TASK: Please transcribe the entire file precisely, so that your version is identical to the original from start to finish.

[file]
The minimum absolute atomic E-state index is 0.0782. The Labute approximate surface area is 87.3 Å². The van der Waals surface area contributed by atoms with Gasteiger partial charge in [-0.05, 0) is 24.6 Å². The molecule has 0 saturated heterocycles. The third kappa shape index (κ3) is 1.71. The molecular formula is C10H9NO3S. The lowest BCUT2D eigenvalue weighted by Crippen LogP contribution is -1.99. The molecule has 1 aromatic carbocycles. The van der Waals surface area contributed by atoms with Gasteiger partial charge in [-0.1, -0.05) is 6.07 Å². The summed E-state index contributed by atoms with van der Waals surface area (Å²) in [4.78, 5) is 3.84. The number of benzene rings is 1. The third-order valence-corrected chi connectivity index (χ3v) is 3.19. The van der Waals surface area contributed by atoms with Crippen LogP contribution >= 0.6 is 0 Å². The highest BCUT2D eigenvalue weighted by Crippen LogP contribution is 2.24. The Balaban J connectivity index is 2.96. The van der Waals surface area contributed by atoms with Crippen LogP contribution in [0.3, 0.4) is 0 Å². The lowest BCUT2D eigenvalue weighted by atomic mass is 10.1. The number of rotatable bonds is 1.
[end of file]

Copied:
The minimum absolute atomic E-state index is 0.0782. The Labute approximate surface area is 87.3 Å². The van der Waals surface area contributed by atoms with Gasteiger partial charge in [-0.05, 0) is 24.6 Å². The molecule has 0 saturated heterocycles. The third kappa shape index (κ3) is 1.71. The molecular formula is C10H9NO3S. The lowest BCUT2D eigenvalue weighted by Crippen LogP contribution is -1.99. The molecule has 1 aromatic carbocycles. The van der Waals surface area contributed by atoms with Gasteiger partial charge in [-0.1, -0.05) is 6.07 Å². The summed E-state index contributed by atoms with van der Waals surface area (Å²) in [4.78, 5) is 3.84. The number of benzene rings is 1. The third-order valence-corrected chi connectivity index (χ3v) is 3.19. The van der Waals surface area contributed by atoms with Crippen LogP contribution >= 0.6 is 0 Å². The highest BCUT2D eigenvalue weighted by Crippen LogP contribution is 2.24. The Balaban J connectivity index is 2.96. The van der Waals surface area contributed by atoms with Crippen LogP contribution in [0.3, 0.4) is 0 Å². The lowest BCUT2D eigenvalue weighted by atomic mass is 10.1. The number of rotatable bonds is 1.